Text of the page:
Monthly Archives: October 2010
It’s been three weeks since I returned from my bike trip, and I’m ready to do it again. That’s the way I come home from most of my trips, anxious for another dose of whatever I’ve been consuming. Just give … Continue reading
A thousand-plus miles is going to have to do it. We’ve decided to fold our biking tent and drive home to California. For reader’s of the blog a word of explanation.
There we were, in the lobby of the Casa Blanca Hotel, all checked out and ready to head off to Las Vegas. “John, my @#$%&$ tire’s flat again.” “You’ve gotta be kidding?”
I’d had heard about Arizona’s Virgin River Gorge even before I knew it was bikeable. In fact I’d driven through it several times and had always been frustrated that driving concentration interfered with my scenery appreciation.
The sun was low in the sky on what had been a brilliantly cool desert day. Â We were on our second of three straight 60-plus-milers, and a welcome tail wind blew out of the north. We always gladly traded warmth for speed.Â
We were descending from a 6800 foot pass on Interstate 15 headed for Beaver, Utah, where our beds were. We were tired. Traffic sped by at 75 mph, the limit had been 80 mph moments earlier before we got into the canyon. On the steepest downhill portion I was holding my own at 39 mph. It felt exhilarating.
On a flat stretch five miles from Beaver, I felt something strange under my bottom, that for once wasn’t pain. It was like the feeling you get when a car hydroplanes in heavy rain. I looked down and could see the rear wheel wobbling between the forks. I had broken a spoke.Â
The last time that had happened to me I had remembered a sharp report, like a rifle shot. Apparently the highway noise had muffled that. A bad break, but really a lucky one. Often when a spoke breaks it takes a few of it’s neighbors among with it, and the results can get ugly. Particularly if it had happened a few minutes earlier at 39 mph. I refused to think much about that.
I had also never thought much about bike spokes. They were always just there, spinning around, behaving themselves. As a kid, I remember cleaning them so they sparkled, just like new bikes the week after Christmas.Â
Later in the motel I did some internet research. As I was soon to learn, spokes are the sine qua non of the bicycle. First and foremost spokes support my hefty derriere, all my luggage and occasionally more than 10 pounds of water I carried. As importantly they translate torque from my pedals and chain to the wheels which makes the bike go.Â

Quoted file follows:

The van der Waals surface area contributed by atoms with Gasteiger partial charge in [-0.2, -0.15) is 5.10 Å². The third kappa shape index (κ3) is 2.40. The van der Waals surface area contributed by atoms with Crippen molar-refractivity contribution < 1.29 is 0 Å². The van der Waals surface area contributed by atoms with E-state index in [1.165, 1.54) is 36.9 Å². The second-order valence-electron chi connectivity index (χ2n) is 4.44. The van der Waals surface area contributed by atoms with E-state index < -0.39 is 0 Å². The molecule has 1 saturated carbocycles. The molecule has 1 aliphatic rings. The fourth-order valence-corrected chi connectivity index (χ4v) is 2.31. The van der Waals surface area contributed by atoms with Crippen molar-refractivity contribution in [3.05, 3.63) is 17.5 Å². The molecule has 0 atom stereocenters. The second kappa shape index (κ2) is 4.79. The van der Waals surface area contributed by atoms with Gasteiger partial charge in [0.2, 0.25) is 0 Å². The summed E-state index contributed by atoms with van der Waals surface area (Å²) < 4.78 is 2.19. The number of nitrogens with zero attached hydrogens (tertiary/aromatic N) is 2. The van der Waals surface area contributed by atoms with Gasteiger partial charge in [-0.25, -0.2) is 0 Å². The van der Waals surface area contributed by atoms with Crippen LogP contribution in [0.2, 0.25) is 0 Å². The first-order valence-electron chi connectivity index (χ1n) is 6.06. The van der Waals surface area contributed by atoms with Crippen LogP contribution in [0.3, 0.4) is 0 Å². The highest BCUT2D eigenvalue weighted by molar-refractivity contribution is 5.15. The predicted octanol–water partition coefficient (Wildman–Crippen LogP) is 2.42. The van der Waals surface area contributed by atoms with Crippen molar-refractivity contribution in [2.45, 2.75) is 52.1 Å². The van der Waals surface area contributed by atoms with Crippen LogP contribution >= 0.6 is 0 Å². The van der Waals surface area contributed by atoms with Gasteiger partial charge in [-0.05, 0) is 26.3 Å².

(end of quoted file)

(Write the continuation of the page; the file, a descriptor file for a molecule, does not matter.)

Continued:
Sometimes more importantly, they translate the braking resistance from my levers on the handlebars to the tires to make the bike stop. The rub comes in when one of these guys breaks, and they will break, particularly on a bike weighted down in what is called “touring configuration.” That means overloaded. It’s just impossible to predict when they will break, sort of like earthquakes.Â
But you don’t just put on spokes and ride away. Not only is installation tricky, but they each have to be tensioned just right, to do their enormously important tasks. That’s why as I type, we’re waiting at a truck stop for the 4:20 pm shuttle to Cedar City where they’re bike shops. When your well being is on the line, let the professionals take over.
To be continued. Continue reading
The morning desert was chilly. The clouds that had brought rain to us, and flash floods to southern Utah, had passed, and we were left with just a partial overcast. A sky full of LPF’s I called it (PG-13 definition: … Continue reading
The day started off poorly. I wasn’t feeling very well, kind of like I might be coming down with something, and my timing was terrible. We had numerous chores before biking, and a 50-mile day, so told myself to “suck … Continue reading
I left Kansas City almost 50 years ago, and I’ve never looked back. At the time I couldn’t get out fast enough, and fortunately for readers, the space limits of this blog prevent discussing those details.Â